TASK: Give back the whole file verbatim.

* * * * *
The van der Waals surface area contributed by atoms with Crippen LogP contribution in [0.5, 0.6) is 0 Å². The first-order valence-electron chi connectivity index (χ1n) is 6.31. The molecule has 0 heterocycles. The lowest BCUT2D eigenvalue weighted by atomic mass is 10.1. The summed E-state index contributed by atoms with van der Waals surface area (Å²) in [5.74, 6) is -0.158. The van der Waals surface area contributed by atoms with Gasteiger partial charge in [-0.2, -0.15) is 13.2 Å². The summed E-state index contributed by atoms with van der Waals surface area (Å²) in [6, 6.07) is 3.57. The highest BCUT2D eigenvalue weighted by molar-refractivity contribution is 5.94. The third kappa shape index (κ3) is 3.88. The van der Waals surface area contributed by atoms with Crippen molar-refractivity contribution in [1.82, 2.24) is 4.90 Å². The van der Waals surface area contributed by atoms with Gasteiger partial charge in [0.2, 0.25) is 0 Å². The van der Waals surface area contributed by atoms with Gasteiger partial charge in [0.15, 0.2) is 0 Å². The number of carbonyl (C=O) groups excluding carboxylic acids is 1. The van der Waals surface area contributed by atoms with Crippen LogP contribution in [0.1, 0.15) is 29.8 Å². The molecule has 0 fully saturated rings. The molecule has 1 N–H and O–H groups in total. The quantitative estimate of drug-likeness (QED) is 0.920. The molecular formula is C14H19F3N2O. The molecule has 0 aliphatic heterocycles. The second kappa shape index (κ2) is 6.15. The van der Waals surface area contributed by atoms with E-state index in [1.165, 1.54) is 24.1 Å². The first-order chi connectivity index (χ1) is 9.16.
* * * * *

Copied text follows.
The van der Waals surface area contributed by atoms with Crippen LogP contribution in [0.5, 0.6) is 0 Å². The first-order valence-electron chi connectivity index (χ1n) is 6.31. The molecule has 0 heterocycles. The lowest BCUT2D eigenvalue weighted by atomic mass is 10.1. The summed E-state index contributed by atoms with van der Waals surface area (Å²) in [5.74, 6) is -0.158. The van der Waals surface area contributed by atoms with Gasteiger partial charge in [-0.2, -0.15) is 13.2 Å². The summed E-state index contributed by atoms with van der Waals surface area (Å²) in [6, 6.07) is 3.57. The highest BCUT2D eigenvalue weighted by molar-refractivity contribution is 5.94. The third kappa shape index (κ3) is 3.88. The van der Waals surface area contributed by atoms with Crippen molar-refractivity contribution in [1.82, 2.24) is 4.90 Å². The van der Waals surface area contributed by atoms with Gasteiger partial charge in [0.2, 0.25) is 0 Å². The van der Waals surface area contributed by atoms with Gasteiger partial charge in [0.15, 0.2) is 0 Å². The number of carbonyl (C=O) groups excluding carboxylic acids is 1. The van der Waals surface area contributed by atoms with Crippen LogP contribution in [0.1, 0.15) is 29.8 Å². The molecule has 0 fully saturated rings. The molecule has 1 N–H and O–H groups in total. The quantitative estimate of drug-likeness (QED) is 0.920. The molecular formula is C14H19F3N2O. The molecule has 0 aliphatic heterocycles. The second kappa shape index (κ2) is 6.15. The van der Waals surface area contributed by atoms with E-state index in [1.165, 1.54) is 24.1 Å². The first-order chi connectivity index (χ1) is 9.16.